If blister rust is discovered on a few limbs of a tree, and those limbs are pruned, the tree may be saved. If it is infecting the trunk of the tree, it will be lost. Pruning, while somewhat effective, is costly and time-consuming.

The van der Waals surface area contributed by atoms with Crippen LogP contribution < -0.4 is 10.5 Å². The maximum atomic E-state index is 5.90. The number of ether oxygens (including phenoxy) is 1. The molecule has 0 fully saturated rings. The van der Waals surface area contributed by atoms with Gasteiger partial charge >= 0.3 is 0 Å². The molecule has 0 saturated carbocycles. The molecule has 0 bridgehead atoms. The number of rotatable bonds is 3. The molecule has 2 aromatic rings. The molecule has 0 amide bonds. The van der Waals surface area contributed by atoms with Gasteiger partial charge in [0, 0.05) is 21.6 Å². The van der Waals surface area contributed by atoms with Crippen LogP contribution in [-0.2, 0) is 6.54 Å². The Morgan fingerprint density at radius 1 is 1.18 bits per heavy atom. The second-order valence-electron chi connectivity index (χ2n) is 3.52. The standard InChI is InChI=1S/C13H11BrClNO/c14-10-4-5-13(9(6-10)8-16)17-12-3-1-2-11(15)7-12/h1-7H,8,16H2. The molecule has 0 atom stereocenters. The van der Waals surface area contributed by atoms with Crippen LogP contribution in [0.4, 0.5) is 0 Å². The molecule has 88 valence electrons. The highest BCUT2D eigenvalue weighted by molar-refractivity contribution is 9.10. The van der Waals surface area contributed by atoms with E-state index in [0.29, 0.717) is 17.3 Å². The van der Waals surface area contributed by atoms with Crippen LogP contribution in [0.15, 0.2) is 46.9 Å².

Battling white pine blister rust kept many young men of the Civilian Conservation Corps (CCC) busy. In this photo, taken in 1933 by K.D. Swan and courtesy of the Museum of North Idaho, the young man in the foreground is using string to mark off a 25-foot area where all the host plants (currants and gooseberries) were to be pulled. In the background, other CCCs are pulling up the plants. All the host plants in the area had to be destroyed.